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October 1, 2009

Europe Declares Start of EGNOS Satellite Navigation Service

During a press conference today (October 1, 2009), Antonio Tajani, European Commission vice-president for transport policy, announced the official start of operations for EGNOS, the European Geostationary Navigation Overlay Service.   This is a major milestone for EGNOS, a satellite-based augmentation system that improves the accuracy of satellite navigation signals over Europe.

The EGNOS Open Service is now available free of charge for non-safety-of-live applications to all users equipped with suitable receivers - and most mass-market satellite navigation receivers being sold today are EGNOS-ready.

New Builds • September 30, 2009

Averna Launches New Version of Universal Receiver Tester for GPS

Global test engineering company Averna, headquartered in Montreal, Canada, has launched the URT (Universal Receiver Tester) 5.0, a new line of turnkey solutions for GPS receiver testing.

New Builds • October 1, 2009

NovAtel Launches GPS / GLONASS Products at ION Conference

NovAtel Inc. rolled out a series of new products and a firmware upgrade at the Institute of Navigation’s ION GNSS 2009 conference held September 22-25 in Savannah, Georgia, USA.

The Calgary, Alberta, Canada–based GNSS manufacturer announced the launch of their new single-frequency GNSS receiver, OEMStar. The low-cost, 14-channel, L1 receiver measures 46 x 71 millimeters and consumes just 750 milliwatts of power when tracking both GPS and GLONASS signals.

September 30, 2009

Septentrio Introduces First GNSS / IMU Receiver, New GPS / GLONASS Board, Redesigned Website

Septentrio has launched AsteRxi, the company’s first multi-sensor GNSS receiver as well as the AsteRx2eH, a single-board dual-frequency dual-antenna GPS/GLONASS heading receiver, specially designed for demanding machine control, marine survey, photogrammetry and other multi-antenna applications.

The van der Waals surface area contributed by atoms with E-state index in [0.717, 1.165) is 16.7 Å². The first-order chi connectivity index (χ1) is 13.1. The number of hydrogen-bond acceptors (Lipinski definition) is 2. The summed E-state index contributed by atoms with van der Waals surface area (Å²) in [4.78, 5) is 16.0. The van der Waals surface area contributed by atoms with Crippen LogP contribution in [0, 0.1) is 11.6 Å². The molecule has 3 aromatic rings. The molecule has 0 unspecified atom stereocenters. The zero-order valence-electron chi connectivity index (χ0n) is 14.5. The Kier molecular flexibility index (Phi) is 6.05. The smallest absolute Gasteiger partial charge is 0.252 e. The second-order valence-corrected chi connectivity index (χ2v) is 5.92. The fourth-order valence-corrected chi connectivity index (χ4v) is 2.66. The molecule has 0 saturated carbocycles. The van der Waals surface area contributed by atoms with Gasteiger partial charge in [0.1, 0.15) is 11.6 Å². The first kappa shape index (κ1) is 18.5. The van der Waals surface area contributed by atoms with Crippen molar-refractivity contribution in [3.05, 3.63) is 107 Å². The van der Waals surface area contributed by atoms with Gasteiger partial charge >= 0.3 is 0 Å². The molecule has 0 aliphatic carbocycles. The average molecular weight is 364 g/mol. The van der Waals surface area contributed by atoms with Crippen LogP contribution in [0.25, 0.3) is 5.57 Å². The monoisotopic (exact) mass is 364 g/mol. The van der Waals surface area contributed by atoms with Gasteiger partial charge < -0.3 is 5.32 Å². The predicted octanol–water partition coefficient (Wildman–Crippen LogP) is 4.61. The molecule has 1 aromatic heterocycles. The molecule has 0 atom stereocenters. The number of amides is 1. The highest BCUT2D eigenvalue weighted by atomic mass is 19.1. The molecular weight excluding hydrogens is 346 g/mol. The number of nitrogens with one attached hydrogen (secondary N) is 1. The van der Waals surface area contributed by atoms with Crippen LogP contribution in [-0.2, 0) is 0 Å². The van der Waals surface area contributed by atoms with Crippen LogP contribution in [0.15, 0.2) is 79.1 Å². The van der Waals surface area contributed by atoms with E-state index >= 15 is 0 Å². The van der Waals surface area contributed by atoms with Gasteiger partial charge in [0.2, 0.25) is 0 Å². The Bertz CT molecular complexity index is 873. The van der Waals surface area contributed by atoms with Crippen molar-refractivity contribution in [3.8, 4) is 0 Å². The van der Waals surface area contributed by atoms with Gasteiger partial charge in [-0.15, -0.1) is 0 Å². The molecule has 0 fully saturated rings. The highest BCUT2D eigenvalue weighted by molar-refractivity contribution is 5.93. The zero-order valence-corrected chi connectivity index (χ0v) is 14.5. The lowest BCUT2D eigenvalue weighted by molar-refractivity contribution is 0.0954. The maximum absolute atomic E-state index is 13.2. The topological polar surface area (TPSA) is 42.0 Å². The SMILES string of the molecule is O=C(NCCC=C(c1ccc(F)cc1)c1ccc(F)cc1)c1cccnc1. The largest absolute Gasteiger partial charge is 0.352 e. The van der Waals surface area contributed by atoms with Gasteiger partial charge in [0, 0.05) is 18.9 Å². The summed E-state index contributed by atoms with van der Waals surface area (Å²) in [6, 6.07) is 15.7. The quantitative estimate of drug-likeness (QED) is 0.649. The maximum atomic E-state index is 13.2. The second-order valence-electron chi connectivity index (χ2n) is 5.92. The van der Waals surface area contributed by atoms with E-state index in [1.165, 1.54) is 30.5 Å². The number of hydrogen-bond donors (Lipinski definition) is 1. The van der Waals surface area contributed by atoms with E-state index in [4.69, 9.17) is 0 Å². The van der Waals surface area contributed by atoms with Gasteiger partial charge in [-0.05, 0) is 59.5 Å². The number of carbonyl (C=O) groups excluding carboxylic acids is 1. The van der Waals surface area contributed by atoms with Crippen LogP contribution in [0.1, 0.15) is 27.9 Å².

September 30, 2009

GPS Not Off the Hook at U.S. Department of Transportation’s Distracted Driving Summit

News reports about the U.S. Department of  Transportation (DoT) Distracted Driving Summit now underway in Washington, D.C., (September 30–October 1) have focused on the role of mobile phones in vehicle accidents. According to transportation officials, driver distraction was involved in 16 percent of all fatal crashes during 2008.

People • September 29, 2009

Aerospace Engineer Penina Axelrad Receives ION Kepler Award

Penina "Penny" Axelrad, University of Clorado professor of aerospace engineering sciences, has received the Johannes Kepler Lifetime Achievement Award from the Institute of Navigation (ION) Satellite Division.

The institute made the award on the final day (September 25) of its ION GNSS 2009 conference held in Savannah, Georgia.

Inside GNSS • September/October 2009

Good, But Not Great

This book is a welcome addition to the GNSS textbook literature by the team of authors who have since 1992 produced five editions of an excellent book on GPS targeting high precision users, Global Positioning System (GPS): Theory and Practice. Hofmann-Wellenhof is also the lead author of the 2003 book, Navigation, and for the second edition of the classic Physical Geodesy (2006).

Inside GNSS • September/October 2009

Easy Access

As an engineer, I always believed that the only clear way to communicate a theory or technique must involve the use of mathematics or data plots. Ahmed El-Rabbany’s book is the proof that this is not necessarily so.

Introduction to GPS: The Global Positioning System, now in its second edition, is clear and concise in its description of all the principles and main techniques behind GPS, supported only by simple examples and figures. The formulas are so elementary (and rare) that they are embedded naturally in the text.

Inside GNSS • September/October 2009

Fireside GPS

My history with GPS began during the time of the “Cold War” in what was then Czechoslovakia. In 1975, the ION Journal of Navigation was the only information available to me.  Despite that, my team at the Czech Technical University developed a GPS receiver and measured the position of our faculty in 1984.  In those relatively isolated years, we gained a good deal of experience with GPS signals.

September 17, 2009

OCX budget Cut Could Slow Program; First IIF Might Launch by May 2010

An increasingly likely $97.4-million cut in the GPS OCX budget for fiscal year 2010 (FY10) would slow down work on modernization of the operational control segment, but the Air Force would try to recoup any reduction in the FY11 budget.

Meanwhile, technical problems that have delayed development of the follow-on generation of Block IIF satellites are largely resolved and a first launch is expected in May 2010.

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